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  1. Many Religious People View Science Favorably, But Reject Certain Scientific Theories

    A new study finds that many U.S. adults — roughly one in five — are deeply religious, know a lot about science, and support many practical uses of science and technology in everyday life, but reject scientific explanations of creation and evolution.

  2. The IRL Fallacy

    Putting the lie to "digital dualism" in an essay on the inseparability of online and offline selves.

  3. Internal Wars, Taxation, and State Building

    This article addresses the question of whether and how internal wars can lead to state building. I offer a new conceptual framework for understanding the varied effects of internal conflict on state capacity, as measured through taxation. Contrary to the general scholarly consensus that internal wars make states fail, I hypothesize that like external wars, internal wars can lead to increased taxation when they enhance solidarity toward the state among the elite and motivate the state to strengthen and territorially expand the tax administration.

  4. Emerging Scripts of Global Speech

    As work regimes become global, social communication increasingly occurs across locations far apart. In the absence of a common national, ethnic, or organizational culture across continents, what makes communication possible among social worlds technologically integrated in real time? Taking India’s global call centers as the focus of analysis, this article attempts to solve the riddle of communication by showing how transnational business practices rely on the transmutation of cultural communication into global communication through the processes of neutralization and mimesis.

  5. Critique of Glenn on Settler Colonialism and Bonilla-Silva on Critical Race Analysis from Indigenous Perspectives

    I critique Glenn’s article on settler colonialism and Bonilla-Silva’s article on critical race analysis from Indigenous perspectives, including racial genocide and world-systems analysis, to cover five centuries of global systemic racism during the conquest of the Americas, by Spanish and English colonizers and United States imperialism. I also propose macro-structural, comparative-historical analysis of racism including the destruction, resistance, and revitalization of Native Nations and American Indians.

  6. Blended Learning as a Potentially Winning Combination of Face-to-face and Online Learning: An Exploratory Study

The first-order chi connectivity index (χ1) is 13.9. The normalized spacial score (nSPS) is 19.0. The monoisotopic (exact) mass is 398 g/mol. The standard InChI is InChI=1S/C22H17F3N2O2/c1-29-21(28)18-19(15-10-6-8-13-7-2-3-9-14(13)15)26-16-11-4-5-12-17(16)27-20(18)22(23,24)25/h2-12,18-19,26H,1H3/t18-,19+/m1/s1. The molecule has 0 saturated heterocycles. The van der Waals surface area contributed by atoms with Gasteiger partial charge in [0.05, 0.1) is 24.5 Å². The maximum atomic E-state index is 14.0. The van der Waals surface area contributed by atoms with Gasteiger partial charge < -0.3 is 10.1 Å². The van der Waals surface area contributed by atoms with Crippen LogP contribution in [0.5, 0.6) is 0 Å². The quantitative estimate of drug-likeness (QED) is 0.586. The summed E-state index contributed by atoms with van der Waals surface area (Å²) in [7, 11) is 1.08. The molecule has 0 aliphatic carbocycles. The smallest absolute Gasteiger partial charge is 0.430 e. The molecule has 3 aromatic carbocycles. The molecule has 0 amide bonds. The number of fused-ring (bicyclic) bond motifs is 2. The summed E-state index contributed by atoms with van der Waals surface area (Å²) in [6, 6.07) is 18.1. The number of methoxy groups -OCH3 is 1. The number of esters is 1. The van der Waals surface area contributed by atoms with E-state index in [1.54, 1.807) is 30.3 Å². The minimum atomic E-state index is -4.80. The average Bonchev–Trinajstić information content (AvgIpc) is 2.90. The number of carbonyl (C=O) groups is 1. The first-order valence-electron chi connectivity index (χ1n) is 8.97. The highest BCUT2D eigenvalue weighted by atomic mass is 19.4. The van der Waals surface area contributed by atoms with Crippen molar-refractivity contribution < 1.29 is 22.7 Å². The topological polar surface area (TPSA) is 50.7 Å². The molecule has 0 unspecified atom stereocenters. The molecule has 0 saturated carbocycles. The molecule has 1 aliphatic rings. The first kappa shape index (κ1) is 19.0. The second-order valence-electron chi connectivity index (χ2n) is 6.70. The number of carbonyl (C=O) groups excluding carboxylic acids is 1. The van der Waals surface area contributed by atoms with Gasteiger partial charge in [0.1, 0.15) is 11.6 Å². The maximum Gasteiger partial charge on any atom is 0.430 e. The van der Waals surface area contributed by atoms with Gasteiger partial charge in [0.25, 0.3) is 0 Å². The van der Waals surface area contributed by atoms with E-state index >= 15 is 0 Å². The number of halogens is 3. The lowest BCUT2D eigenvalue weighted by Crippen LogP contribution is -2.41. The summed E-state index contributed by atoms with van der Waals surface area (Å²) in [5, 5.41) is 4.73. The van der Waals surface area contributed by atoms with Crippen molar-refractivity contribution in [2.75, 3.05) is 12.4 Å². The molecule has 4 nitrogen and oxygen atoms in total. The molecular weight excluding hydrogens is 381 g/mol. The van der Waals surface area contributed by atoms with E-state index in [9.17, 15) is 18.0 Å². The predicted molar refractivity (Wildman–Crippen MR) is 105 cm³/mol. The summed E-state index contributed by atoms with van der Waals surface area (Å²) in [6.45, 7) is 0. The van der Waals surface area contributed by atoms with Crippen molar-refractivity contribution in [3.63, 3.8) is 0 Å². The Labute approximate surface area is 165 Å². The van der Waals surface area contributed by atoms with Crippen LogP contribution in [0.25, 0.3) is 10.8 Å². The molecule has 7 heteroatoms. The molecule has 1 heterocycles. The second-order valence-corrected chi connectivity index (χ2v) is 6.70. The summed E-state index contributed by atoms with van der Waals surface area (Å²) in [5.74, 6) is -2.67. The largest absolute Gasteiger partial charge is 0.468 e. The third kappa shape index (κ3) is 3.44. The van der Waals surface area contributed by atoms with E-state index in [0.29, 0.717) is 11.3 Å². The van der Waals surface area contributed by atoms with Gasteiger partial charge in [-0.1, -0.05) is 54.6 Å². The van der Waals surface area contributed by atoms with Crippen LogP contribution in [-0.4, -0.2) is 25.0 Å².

Blended learning, in the form of screencasts to be viewed online outside of class, was incorporated into three sections of an introductory sociology course in a liberal arts college setting. The screencasts were used to introduce concepts and theories to provide more time for discussion in class and more opportunity for students to review concepts and theories outside of class. Students’ use and their perceptions of the impact of the screencasts were assessed with an in-class survey instrument in addition to a web-based college-administered survey.

  7. Digital Punishment's Tangled Web

    Americans love crime. The criminal justice system is fetishized in popular culture and news media. We watch the news and scour the Internet to assess our own moral compass, take cues from others' digressions, and bear witness to justice and punishment. Historically, we learned about crime through news media and fiction. The Internet has dramatically changed this landscape: for the first time, mug shots and jailhouse rosters are available with a click.

  8. Private Journals versus Public Blogs: The Impact of Peer Readership on Low-stakes Reflective Writing

    This article isolates and observes the impact of peer readership on low-stakes reflective writing assignments in two large Introduction to Sociology classes. Through a comparative content analysis of over 2,000 private reflective journal entries and semipublic reflective blog posts, I find that both practices produce distinct forms of reflection. I argue that these differences can be understood in terms of the risks that students take in their writing.

  9. Social Causes of Violence: Crafting a Science Agenda

    This Report shows the magnitude and complexity of violence in U.S. society, explicates the important ways that social science has already contributed knowledge, and sets forth a challenging set of research directions. The Report makes clear the need for a sustained violence initiative to produce fundamental research.  Federal support for a major initiative  requires an examination of priorities for allocating scarce resources. Across the landscape of serious issues where serious science must be done, research on violence should be enlarged.

  10. Youth Cyberbullying Most Common Among Current or Former Friends and Dating Partners

    Youth cyberbullying is dramatically more likely to occur between current or former friends and dating partners than between students who were never friends or in a romantic relationship, suggests a new study that was presented at the 111th Annual Meeting of the American Sociological Association (ASA).